A Barataria South Secondary student, who appeared on a social media Web site last week with what appeared to be a weapon in her waist while admonishing another student in a classroom, has apologise
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The Secret Life of Elsa Mitty
A tropical warmth was rising from the small of my back, creeping up, up, up till the heat under the new weave was cooking my brain.
“It’s the best human hair, imported from Brazil,’’ the stylist cooed. The bright lights in the dressing room, which was right next to Oprah’s, were not helping.
“You look fabulicious!’’ He clapped his fingertips and flung a final pinch of stardust at my auburn locks.
This man was getting on my last nerve but the reflection in the big, gilt-framed mirror did have movie-star quality, right down to the ferociously white smile and the three layers of fox-fur lashes, the same kind specially created for Jennifer Lopez.
The young assistant producer popped her unconscionable perm through the door and chirped, “Ms Elsa, they will be ready for you in ten minutes. Everyone is so excited.’’
The gold shantung silk gown with the shawl collar moved like a whispering breeze through the poui trees in May. The original Dolce and Gabbana had been selected by Queen O herself, to show off my wonderful decolletage. I had been nipped, tucked, plumped, plucked, boosted, and paddled with the leaves of juniper trees for this moment—the day I become the first woman to…screeeech!
“Hey, Tantie, look wey you goin’, nah?’’
What sorcery was this! The golden gown had shrivelled away and the poisonous odour of the mangrove and cacophony of the Beetham Highway traffic had replaced the perfumed eyrie of the movie studio.
I gripped the steering wheel tighter—why was I driving this tin can, instead of the red Porsche 911 of yesterday’s escape?
“You’re doing it again,’’ Jay said, scowling, a look that did not suit her at all.
“You went somewhere in your head. Looked like a nice place too.’’
“Yeah, go get your own secrets,’’ I thought, maliciously.
A gal has a right to her dreams, doesn’t she? Daydreamers are the people you want as your best friends, your bosses, your neighbours, the person in the cubicle next to yours. When you look up from the gutter and see mud, they see stars—and the silvery white astronaut’s suit they are stepping into before boarding the Virgin Atlantic space shuttle to the first residential colony on the moon.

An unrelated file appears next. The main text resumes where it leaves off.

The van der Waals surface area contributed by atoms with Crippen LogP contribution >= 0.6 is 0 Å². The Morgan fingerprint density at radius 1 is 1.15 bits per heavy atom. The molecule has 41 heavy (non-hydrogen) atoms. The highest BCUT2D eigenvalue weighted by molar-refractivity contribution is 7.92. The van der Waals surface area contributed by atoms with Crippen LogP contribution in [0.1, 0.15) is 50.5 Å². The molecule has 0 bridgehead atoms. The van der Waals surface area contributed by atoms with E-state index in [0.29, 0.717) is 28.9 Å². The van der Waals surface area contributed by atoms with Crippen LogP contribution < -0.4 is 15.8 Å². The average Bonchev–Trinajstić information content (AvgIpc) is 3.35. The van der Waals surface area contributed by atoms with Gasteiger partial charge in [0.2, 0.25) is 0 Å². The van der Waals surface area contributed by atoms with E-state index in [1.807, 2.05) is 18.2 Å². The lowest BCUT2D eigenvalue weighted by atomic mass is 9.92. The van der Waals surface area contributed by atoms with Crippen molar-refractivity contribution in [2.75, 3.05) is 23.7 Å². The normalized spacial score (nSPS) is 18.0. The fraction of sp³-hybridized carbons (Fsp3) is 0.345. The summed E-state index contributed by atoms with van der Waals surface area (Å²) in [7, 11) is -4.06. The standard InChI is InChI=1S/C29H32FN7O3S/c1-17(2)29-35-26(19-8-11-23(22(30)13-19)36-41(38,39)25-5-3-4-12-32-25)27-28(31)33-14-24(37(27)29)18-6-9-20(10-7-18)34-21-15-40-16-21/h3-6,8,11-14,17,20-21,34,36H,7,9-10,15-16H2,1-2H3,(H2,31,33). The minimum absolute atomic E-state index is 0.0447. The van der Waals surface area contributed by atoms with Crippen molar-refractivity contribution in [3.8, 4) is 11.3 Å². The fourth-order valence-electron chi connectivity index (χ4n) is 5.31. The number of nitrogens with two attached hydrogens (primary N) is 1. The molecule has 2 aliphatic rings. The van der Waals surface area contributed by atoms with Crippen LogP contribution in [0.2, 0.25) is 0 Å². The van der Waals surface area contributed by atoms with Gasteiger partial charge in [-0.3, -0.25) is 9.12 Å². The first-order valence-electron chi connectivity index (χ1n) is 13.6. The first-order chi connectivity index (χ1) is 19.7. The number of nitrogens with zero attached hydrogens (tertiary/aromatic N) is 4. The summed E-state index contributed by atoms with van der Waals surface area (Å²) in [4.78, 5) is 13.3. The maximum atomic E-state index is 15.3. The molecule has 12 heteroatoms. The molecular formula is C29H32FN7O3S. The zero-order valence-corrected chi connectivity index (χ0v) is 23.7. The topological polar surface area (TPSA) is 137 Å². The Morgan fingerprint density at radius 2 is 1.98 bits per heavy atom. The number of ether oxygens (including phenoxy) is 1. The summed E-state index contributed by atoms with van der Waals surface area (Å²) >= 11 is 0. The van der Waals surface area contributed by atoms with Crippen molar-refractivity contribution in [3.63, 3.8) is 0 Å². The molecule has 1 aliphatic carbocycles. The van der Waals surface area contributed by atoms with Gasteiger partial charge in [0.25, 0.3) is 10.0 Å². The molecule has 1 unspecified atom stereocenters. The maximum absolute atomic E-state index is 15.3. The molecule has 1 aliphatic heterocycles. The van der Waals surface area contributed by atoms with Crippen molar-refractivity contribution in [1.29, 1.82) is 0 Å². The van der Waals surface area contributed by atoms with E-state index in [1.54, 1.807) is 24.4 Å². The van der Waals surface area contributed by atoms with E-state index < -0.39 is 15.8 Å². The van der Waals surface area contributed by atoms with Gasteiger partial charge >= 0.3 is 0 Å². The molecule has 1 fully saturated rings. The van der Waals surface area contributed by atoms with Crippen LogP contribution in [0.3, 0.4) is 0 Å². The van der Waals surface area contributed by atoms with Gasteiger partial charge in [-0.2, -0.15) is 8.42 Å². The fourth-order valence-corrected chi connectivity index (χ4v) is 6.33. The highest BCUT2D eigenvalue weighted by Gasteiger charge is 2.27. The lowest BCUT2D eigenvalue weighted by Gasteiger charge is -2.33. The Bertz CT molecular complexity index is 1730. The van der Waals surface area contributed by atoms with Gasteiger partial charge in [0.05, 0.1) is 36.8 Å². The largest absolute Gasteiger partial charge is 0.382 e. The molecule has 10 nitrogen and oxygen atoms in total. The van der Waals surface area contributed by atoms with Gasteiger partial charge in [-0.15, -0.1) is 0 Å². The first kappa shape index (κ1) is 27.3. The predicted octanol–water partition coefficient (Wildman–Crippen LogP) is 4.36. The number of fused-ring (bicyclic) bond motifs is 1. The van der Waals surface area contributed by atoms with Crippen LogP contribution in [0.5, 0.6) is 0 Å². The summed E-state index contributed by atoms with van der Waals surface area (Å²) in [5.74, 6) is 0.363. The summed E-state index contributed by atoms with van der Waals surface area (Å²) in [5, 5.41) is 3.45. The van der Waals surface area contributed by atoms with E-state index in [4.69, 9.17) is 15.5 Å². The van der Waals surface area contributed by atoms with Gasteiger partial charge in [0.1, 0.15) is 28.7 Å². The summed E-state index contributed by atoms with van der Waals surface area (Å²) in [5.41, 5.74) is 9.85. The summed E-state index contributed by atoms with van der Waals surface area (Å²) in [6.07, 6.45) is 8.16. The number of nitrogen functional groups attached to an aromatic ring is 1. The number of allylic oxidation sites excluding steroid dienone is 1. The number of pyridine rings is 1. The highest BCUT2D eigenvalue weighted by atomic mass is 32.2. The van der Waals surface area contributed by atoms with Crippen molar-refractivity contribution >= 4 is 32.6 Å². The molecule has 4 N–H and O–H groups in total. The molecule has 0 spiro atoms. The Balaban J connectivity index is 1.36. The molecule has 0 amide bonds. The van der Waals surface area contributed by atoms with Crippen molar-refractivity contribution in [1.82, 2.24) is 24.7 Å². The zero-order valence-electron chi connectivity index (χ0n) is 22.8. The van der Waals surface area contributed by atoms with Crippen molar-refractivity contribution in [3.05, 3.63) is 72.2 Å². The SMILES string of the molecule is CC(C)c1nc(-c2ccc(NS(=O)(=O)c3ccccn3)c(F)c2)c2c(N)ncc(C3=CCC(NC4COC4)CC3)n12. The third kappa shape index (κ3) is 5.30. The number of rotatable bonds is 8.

When you get bored, they get an extra cup of fresh brewed coffee with cinnamon sprinkles and take a helicopter ride over an exploding volcano, interview Barack Obama, photograph mating hummingbirds and meditate with the Dalai Lama.
Nothing can hurt us. Only daydreamers can be true, enduring heroes because we have no fear. We see tomorrow before it happens and no one has our resilience.
For the ultimate daydreamers’ experience, go see the Secret Life of Walter Mitty and sink into those intelligent piercing eyes of Ben Stiller, the anonymous, luckless negative asset manager of a dying LIFE magazine. He fares better than the original character in James Thurber’s famous short story and who but Ben Stiller can transform from nerd in short sleeves and tie to cool, rugged rover?
Every wimp and loner (or overweight, underpaid, though utterly cute writer, for that matter) who harbours a genius inside needs this validation.
And one more thing, before you take that death leap from the helicopter with the drunk pilot over the freezing waters of Greenland, remember to…uh oh, wait, what’s that noise?
Pocketapocketapocketapocketa. The engine of the brave but battered hydroplane began to sputter and an evil cloud of black smoke enveloped the cockpit.
“Captain Elsa!’’ a faraway frightened voice called, as if the owner’s bowels had become entangled in barbed wire. “It’s up to you now. Only you can get us out of here. Look out.’’